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Eight more Montana residents test positive for COVID-19; Cascade and Ravalli counties see first cases
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Eight more Montana residents test positive for COVID-19; Cascade and Ravalli counties see first cases

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Eight more people have tested positive for coronavirus, while at the same time the Montana Nurses Association called on Gov. Steve Bullock to order state residents to shelter in place.

Three Gallatin County residents tested positive for the coronavirus Saturday, including a woman in her 50s and two men in their 60s. Cascade County saw its first three confirmed cases, including a man in his 50s, a woman in her 50s and a woman in her 20s.

A Silver-Bow County woman in her 50s and Ravalli County’s first case, a 19-year-old woman, also tested positive for the virus.

These latest cases bring to 30 the total in Montana as of Saturday evening —  five in Yellowstone County, seven in Gallatin, four in Missoula, three in Lewis and Clark and Cascade, two in Flathead and Butte-Silver Bow, one each to Madison, Broadwater and Roosevelt, and one to a part-time state resident who tested positive in Maryland.

Lewis and Clark County Public Health did, however, announce that a case noted there Thursday was a woman in her 40s quarantined in her home, and that travel was not involved.

The Ravalli County patient was identified as a 19-year-old woman who had contracted the virus while traveling internationally.  Dixie Dies, the Ravalli County Coronavirus Incident Management Team’s spokesperson, told the Missoulian on Saturday the woman and her close contacts were isolated at home.

In announcing the Ravalli County case Friday evening, John Bishop, CEO of Marcus Daly Memorial Hospital in Hamilton, wrote that “over the last few days, we have taken steps to reduce visitor access, reschedule unnecessary patient encounters, restrict facility access, and preserve personal protective equipment."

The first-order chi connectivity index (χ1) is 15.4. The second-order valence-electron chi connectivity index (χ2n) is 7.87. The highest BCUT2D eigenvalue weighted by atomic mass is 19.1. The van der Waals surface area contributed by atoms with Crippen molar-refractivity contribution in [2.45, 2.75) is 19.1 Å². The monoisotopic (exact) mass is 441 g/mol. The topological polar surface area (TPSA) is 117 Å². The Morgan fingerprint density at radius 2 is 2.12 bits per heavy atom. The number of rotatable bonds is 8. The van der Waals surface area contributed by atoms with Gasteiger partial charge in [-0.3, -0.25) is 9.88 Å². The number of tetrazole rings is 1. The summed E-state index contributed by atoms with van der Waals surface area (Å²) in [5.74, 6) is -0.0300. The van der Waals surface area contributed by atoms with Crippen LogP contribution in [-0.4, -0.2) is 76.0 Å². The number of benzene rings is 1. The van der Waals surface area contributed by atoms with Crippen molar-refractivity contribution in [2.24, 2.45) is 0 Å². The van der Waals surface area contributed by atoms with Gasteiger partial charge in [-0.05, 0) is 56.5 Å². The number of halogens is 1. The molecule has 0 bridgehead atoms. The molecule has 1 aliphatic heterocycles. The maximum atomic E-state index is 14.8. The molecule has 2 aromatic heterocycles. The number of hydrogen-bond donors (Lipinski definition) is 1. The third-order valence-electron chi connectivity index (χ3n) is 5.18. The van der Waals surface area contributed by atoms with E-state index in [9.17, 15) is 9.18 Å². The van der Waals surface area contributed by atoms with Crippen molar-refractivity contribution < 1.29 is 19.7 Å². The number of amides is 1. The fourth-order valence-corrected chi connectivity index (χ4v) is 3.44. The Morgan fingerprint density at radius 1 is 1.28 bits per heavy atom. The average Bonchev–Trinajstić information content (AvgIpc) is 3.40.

Marcus Daly Memorial Hospital also put on its Facebook page a call for donations of personal protective equipment.

The Cascade County patients are isolated in their homes and are taking precautions to minimize spread, according to the Cascade City-County Health Department in a social media post Saturday. All of them recently traveled internationally.

“We knew that Cascade County would eventually have confirmed cases of COVID-19, and we have been diligently planning a long time for this,” said Trisha Gardner, health officer for the City of Great Falls and Cascade County. “We know that community exposure is limited and localized. Even though we understand no one wants to hear that a new virus has shown up in our county, residents should rest assured that CCHD and our partner agencies will act out of an abundance of caution.”

The three Gallatin County residents were tested on March 19 and were confirmed to have the disease Saturday. The patients are self-isolating at home and are in good condition, according to Melody Mileur, communications coordinator with the city of Bozeman. All three recently traveled internationally.

Not many details were provided about the Silver-Bow County resident whose positive test was confirmed Saturday, but an investigation is ongoing and a list of those the person has come into contact with will be provided, according to Karen Sullivan, Butte-Silver Bow County health director in an email.

Also on Friday, Bullock ordered the closure of several types of businesses for one week, in an effort to limit the large gatherings that could cause virus spread. The Montana Nurses Association wants him to go even further. On Friday evening, the group’s CEO, Vicky Byrd, wrote a Facebook post asking members to “encourage our governor to order our state of Montana residents to stay home (shelter in place) and close all non-essential businesses until further notice.”

As of Saturday California, Illinois, New York, New Jersey and Connecticut were already under such orders.

Asked to comment on this request, Bullock spokesperson Marissa Perry wrote in an email that “some states with massive outbreaks have issued shelter-in-place. Gov. Bullock has taken the necessary and aggressive steps to work to slow the spread of the virus at this time. We don’t know how long any of the closures will last, but we do know that it will take at least a few weeks to evaluate how social distancing is working in limiting the spread of the virus in Montana.”

On the federal level, both of Montana’s U.S. senators announced Saturday that small businesses in all 56 Montana counties had become eligible for Economic Injury Disaster Loans from the Small Business Administration.

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